Illustration of Alexander at the Battle of Gaugamela, Persia, 331 BCE
The Hellenistic period takes its name from the Greek word Hellene, which means a native of Greece and came from the word for the region of Greece itself: Ἑλλάς (Ellás). The Hellenistic era began with the installation of Alexander as king of Macedon following the assassination of his father. In some 13 years of military campaigns, Alexander conquered most of the known world and spread the Greek culture behind his armies.


Olive tree, Ano Vouves, Crete, Greece (estimated to be between 2,000 and 4,000 years old)
Grains and bread were staples of the Greek diet, but they could be grown only in a few fertile areas. Most of Greece was hilly and not suitable for large farms on the scale of Egypt or Mesopotamia. Farmers grew fruits and vegetables where they could clear fields. On the hillsides, they tended olives for food and oil; and cultivated grapes for wine. Horses were raised mainly in Thessaly and Macedonia where there were open grasslands. Elsewhere only the rich owned them. Cattle were kept mainly for milk, pigs and poultry for meat, and sheep for leather and meat. Seafood supplemented diets in coastal areas.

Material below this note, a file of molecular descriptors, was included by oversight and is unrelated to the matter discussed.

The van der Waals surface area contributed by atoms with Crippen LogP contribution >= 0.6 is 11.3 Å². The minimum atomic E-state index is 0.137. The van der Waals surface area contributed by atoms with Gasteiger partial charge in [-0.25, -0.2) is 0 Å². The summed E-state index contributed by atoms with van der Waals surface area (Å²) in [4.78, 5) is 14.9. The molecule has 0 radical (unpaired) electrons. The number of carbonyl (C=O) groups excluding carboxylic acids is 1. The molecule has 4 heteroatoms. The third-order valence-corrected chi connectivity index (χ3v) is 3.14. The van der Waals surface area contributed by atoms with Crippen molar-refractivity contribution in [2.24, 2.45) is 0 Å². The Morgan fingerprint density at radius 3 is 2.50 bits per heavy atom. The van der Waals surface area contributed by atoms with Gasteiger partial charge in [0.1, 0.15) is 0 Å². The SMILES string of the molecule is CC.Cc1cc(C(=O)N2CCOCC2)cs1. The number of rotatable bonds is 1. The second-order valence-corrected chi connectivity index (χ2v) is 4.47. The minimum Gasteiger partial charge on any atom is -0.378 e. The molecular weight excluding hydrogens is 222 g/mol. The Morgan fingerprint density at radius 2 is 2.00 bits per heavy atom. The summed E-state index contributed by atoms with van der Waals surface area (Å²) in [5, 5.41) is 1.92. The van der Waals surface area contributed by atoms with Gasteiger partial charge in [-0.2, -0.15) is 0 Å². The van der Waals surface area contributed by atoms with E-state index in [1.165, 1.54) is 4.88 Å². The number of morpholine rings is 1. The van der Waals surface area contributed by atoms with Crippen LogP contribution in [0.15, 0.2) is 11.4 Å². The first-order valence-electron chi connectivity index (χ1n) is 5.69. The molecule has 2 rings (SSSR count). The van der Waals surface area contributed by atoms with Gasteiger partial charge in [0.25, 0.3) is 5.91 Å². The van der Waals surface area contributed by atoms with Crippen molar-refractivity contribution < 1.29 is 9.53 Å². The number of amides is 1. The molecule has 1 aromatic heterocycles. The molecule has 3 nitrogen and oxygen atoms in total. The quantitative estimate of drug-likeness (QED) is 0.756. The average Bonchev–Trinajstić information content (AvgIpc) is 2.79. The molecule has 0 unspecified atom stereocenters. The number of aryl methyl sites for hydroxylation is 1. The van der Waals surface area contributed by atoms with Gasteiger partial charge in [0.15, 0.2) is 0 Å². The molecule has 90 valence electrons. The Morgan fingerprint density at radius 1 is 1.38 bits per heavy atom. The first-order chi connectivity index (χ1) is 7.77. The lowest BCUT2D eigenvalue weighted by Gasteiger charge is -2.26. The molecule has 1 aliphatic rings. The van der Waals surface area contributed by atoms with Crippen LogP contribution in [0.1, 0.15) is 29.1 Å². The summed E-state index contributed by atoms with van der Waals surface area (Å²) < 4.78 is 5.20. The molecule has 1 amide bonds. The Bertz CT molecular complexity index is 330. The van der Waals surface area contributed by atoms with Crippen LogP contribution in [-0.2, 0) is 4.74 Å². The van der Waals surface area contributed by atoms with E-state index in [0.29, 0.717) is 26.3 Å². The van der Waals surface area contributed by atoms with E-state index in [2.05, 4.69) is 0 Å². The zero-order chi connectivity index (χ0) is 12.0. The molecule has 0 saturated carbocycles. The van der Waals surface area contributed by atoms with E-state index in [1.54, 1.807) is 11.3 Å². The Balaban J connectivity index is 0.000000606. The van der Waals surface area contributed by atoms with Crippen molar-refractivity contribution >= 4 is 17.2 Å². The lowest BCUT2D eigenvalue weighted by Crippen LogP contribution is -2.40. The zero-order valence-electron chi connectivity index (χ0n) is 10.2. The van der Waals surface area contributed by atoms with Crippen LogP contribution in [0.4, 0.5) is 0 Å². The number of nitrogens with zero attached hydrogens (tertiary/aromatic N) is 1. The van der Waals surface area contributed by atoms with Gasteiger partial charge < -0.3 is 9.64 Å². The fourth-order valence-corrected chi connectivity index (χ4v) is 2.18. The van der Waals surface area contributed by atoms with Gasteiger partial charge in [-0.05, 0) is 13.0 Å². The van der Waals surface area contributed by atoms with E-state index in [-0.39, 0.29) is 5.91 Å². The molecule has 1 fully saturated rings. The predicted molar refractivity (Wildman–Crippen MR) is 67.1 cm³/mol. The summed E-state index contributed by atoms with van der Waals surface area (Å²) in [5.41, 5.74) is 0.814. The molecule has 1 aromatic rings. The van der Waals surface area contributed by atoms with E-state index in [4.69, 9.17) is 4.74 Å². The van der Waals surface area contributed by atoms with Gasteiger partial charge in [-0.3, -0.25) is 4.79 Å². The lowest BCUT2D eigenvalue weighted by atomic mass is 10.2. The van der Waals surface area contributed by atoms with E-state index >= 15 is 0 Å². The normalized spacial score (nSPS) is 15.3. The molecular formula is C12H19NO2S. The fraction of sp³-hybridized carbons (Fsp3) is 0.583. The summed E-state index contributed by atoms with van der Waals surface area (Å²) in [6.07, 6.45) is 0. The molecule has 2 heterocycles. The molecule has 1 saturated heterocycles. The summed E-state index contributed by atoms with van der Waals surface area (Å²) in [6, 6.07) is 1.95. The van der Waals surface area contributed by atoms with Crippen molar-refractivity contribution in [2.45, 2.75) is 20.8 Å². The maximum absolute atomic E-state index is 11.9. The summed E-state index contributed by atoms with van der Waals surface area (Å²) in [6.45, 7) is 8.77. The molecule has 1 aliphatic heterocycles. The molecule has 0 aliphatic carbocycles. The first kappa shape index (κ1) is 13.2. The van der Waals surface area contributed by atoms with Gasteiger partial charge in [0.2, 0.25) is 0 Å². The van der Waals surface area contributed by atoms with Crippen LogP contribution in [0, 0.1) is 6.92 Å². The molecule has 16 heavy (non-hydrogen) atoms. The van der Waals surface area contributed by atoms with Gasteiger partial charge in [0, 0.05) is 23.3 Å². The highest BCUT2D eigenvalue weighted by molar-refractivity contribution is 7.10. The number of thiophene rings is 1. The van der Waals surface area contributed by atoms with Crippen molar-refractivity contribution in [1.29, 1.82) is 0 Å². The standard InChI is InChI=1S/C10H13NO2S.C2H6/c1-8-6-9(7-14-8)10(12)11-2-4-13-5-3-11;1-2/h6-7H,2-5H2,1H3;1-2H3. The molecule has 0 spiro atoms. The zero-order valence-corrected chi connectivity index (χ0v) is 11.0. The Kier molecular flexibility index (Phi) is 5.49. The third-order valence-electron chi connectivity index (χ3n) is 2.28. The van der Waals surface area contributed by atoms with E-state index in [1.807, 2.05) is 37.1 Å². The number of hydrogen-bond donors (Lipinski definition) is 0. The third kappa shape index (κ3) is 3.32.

Detail of a black-figure pottery fragment
The Greeks were renowned for pottery that was both functional and beautiful. Decorations on pottery revealed much about the ancient Greek culture to historians. The Greeks took advantage of their geographical position between the Aegean and Mediterranean Seas to engage in trade. City-states traded amongst themselves and overseas. Thessaly and Macedonia exported horses, for example, while Athens exported honey and silver.